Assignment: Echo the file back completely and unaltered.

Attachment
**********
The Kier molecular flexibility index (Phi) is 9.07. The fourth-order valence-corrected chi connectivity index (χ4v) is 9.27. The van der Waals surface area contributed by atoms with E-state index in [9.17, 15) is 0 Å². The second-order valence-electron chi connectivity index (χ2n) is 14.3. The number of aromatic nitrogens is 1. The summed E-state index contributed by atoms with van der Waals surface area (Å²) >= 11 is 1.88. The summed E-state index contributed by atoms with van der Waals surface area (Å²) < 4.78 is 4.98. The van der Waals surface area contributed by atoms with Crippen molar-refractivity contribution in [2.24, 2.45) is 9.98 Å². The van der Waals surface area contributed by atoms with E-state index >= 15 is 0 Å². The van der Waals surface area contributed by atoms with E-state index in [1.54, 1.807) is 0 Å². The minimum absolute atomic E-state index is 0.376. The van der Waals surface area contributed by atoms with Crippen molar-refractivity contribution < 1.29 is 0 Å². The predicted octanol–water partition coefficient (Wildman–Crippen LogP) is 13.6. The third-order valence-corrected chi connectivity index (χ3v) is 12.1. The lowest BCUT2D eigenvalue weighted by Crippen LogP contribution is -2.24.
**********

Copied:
The Kier molecular flexibility index (Phi) is 9.07. The fourth-order valence-corrected chi connectivity index (χ4v) is 9.27. The van der Waals surface area contributed by atoms with E-state index in [9.17, 15) is 0 Å². The second-order valence-electron chi connectivity index (χ2n) is 14.3. The number of aromatic nitrogens is 1. The summed E-state index contributed by atoms with van der Waals surface area (Å²) >= 11 is 1.88. The summed E-state index contributed by atoms with van der Waals surface area (Å²) < 4.78 is 4.98. The van der Waals surface area contributed by atoms with Crippen molar-refractivity contribution in [2.24, 2.45) is 9.98 Å². The van der Waals surface area contributed by atoms with E-state index >= 15 is 0 Å². The van der Waals surface area contributed by atoms with E-state index in [1.54, 1.807) is 0 Å². The minimum absolute atomic E-state index is 0.376. The van der Waals surface area contributed by atoms with Crippen molar-refractivity contribution < 1.29 is 0 Å². The predicted octanol–water partition coefficient (Wildman–Crippen LogP) is 13.6. The third-order valence-corrected chi connectivity index (χ3v) is 12.1. The lowest BCUT2D eigenvalue weighted by Crippen LogP contribution is -2.24.